The MIT Department of Mechanical Engineering defines a lathe as a machine that spins a metal or wooden form against a precisely moving cutting tool to create new shapes in the form, ranging from outer contours to threaded holes. While American Machine Tools mentions a few broad categories of lathe types, it adds that all lathes operate on the same basic principles using the same basic components to shape a variety of devices, from screw heads to crankshafts.
A typical lathe consists of a spindle connected to a headstock, a carriage and a tailstock, according to the MIT Department of Mechanical Engineering. The headstock includes an electric motor that powers the spindle, which does the actual rotating during the process of turning or cutting an item. The carriage grips and manipulates the cutting tool as the form moves toward the spindle while controlling the feed mechanism and the lengthwise motion of the form. The tailstock at the opposite end supports the form.
The primary functions of a lathe include turning, facing, parting, boring and drilling. In turning, the cutting tool shaves the outer diameter of the item down into a new shape. Facing involves cutting a perfectly perpendicular face or slot into the side of a cylindrical shape. Parting slices a part off of an item or cuts narrow grooves into it. Drilling creates holes directly into the center of a cylindrical shape, while boring increases the diameter of an existing hole.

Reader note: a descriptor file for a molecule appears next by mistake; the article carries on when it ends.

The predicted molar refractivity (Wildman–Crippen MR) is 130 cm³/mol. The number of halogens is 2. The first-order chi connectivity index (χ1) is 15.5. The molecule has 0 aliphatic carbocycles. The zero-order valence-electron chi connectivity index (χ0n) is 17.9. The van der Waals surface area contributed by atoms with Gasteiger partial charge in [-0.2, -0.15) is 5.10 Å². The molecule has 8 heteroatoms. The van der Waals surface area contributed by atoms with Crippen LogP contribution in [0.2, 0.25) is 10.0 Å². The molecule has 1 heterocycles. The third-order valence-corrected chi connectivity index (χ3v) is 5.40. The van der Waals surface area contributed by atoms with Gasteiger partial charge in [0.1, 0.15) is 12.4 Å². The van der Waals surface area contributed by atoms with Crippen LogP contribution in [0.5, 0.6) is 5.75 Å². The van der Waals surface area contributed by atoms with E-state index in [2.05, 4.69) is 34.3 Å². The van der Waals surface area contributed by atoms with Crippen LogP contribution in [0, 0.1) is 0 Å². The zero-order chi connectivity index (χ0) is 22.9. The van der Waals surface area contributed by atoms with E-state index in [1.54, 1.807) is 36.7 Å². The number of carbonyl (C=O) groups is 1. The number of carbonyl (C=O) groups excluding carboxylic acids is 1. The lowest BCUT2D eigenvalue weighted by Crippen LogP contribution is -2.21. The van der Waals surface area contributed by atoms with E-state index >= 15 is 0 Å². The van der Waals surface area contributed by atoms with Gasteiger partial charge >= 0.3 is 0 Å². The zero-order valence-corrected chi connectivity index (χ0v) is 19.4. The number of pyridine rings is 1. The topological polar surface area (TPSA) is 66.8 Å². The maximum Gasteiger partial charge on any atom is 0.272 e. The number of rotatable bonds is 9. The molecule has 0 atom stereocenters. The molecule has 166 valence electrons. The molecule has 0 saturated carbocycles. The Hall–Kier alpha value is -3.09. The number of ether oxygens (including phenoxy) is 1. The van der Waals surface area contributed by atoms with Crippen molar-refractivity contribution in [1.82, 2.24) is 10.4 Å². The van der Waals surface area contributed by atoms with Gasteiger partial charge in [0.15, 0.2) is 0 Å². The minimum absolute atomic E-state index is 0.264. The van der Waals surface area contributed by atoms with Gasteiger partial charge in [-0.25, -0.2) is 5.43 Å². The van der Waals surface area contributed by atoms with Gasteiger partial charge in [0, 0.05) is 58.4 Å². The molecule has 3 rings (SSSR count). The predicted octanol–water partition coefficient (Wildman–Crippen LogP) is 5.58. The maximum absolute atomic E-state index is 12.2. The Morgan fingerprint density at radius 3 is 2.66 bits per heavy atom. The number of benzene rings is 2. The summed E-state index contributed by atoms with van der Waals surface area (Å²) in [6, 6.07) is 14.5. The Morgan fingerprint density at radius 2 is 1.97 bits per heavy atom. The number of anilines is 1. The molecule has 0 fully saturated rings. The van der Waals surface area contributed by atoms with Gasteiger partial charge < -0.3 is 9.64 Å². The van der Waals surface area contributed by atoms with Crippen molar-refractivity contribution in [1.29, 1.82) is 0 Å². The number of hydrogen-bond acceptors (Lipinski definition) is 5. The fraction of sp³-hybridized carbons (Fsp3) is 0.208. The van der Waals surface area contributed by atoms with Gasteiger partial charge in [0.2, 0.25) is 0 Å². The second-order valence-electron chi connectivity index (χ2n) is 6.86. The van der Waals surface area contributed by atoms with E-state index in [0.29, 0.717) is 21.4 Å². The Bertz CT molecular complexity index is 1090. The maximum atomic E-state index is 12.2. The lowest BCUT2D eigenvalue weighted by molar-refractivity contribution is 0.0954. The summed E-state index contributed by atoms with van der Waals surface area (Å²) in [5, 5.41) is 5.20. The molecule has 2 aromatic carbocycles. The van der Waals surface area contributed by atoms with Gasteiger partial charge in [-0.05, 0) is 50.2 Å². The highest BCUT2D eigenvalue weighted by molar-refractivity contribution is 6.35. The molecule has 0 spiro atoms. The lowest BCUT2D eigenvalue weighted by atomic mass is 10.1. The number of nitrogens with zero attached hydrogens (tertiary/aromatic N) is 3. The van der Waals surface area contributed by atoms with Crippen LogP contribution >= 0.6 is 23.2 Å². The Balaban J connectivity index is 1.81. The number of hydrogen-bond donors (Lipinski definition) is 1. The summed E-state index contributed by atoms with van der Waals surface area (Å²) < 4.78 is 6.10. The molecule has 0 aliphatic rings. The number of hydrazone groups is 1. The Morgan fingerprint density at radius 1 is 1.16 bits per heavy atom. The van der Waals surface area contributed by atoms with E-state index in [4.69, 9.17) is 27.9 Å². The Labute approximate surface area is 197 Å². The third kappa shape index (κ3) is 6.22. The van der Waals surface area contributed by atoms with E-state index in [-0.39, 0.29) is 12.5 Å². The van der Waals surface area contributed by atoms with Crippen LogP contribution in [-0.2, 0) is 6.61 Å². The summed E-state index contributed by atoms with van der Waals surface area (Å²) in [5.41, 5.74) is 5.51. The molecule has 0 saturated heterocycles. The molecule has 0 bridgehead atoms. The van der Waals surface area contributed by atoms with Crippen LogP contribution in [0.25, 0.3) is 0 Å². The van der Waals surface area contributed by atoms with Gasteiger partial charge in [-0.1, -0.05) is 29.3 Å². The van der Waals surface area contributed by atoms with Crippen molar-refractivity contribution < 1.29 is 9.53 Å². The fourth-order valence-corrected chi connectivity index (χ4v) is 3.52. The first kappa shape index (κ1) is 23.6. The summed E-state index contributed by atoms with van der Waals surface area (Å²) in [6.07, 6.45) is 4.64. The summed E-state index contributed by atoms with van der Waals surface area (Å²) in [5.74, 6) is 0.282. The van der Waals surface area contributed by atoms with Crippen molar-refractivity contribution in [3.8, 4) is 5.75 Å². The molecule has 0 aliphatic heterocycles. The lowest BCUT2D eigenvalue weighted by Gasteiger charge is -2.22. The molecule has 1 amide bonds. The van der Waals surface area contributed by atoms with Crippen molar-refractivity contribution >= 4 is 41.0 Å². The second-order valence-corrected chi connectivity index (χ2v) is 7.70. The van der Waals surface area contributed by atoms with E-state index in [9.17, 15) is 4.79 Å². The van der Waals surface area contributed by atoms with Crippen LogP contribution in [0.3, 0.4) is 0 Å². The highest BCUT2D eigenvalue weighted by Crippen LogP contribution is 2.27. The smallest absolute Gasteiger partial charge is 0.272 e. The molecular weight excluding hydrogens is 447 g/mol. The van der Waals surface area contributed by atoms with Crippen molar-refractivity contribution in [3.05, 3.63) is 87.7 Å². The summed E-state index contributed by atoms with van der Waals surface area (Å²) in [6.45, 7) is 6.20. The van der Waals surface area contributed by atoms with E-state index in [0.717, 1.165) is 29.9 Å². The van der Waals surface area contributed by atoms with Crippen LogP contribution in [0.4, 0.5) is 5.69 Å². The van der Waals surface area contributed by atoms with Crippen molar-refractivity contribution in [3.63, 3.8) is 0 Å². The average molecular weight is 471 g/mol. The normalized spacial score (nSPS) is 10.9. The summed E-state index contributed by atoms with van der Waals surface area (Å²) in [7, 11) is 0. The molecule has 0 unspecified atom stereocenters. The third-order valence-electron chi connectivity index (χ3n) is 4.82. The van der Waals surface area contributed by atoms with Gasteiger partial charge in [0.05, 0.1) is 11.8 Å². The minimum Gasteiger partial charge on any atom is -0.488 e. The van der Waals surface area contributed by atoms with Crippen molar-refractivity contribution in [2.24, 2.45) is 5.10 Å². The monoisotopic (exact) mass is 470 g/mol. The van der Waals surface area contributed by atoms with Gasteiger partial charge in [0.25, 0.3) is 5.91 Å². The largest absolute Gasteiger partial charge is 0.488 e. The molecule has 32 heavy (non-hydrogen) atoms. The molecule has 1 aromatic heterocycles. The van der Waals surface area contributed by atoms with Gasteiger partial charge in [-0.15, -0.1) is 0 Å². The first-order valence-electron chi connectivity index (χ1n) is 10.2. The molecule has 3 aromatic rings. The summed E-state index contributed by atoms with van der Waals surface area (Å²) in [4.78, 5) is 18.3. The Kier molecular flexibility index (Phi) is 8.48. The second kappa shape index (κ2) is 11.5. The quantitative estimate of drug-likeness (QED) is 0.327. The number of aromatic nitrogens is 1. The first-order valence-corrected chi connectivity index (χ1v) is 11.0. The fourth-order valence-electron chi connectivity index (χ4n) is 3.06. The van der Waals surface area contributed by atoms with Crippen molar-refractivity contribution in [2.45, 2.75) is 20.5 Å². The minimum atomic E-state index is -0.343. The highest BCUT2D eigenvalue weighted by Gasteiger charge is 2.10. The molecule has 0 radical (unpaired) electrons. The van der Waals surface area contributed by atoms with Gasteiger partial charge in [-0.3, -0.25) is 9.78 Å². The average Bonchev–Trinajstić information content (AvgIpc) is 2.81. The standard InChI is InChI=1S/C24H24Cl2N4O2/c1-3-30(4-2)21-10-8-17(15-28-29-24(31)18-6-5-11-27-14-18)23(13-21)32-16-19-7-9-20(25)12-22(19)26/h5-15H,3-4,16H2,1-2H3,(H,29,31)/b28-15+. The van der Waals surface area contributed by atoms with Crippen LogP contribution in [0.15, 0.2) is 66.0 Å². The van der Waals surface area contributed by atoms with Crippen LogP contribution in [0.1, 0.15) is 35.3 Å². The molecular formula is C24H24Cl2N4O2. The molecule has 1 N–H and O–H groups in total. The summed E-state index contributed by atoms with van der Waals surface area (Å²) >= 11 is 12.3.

Poor or incorrect maintenance affects not only the lathe machine's efficiency but also its safety, as loose bolts or lack of lubrication can create potential work hazards. Users should inspect the lathe carefully before each operation. Metal or wood chips can sometimes lodge in the gears of other parts and require removal. Lathes must remain as dust-free as possible and kept out of extreme temperatures.
Lathes use a variety of cutting tools depending on the task. Common cutting tools include facing, roughing, finishing and round nose tools. Aluminum work sometimes requires additional tools with cutting edges specially designed for that substance. Cutting tools come in left-handed varieties for cutting in a left-to-right pattern and right-handed varieties for cutting right to left. The tailstock of a lathe can also hold a drill chuck for drilling holes accurately into a cylindrical part's center.
As with many other shop machines, lathes can cause serious injury if carelessly handled. American Machine Tools recommends that users remove any hand or wrist jewelry, roll up their sleeves and put on eye protection before beginning work. Operators should protect their hands as they work and never remove wood chips by hand or make measurements or adjustments while the spindle operates. Anyone entrusted with lathe operation should know how to bring the machine to an immediate stop in an emergency.
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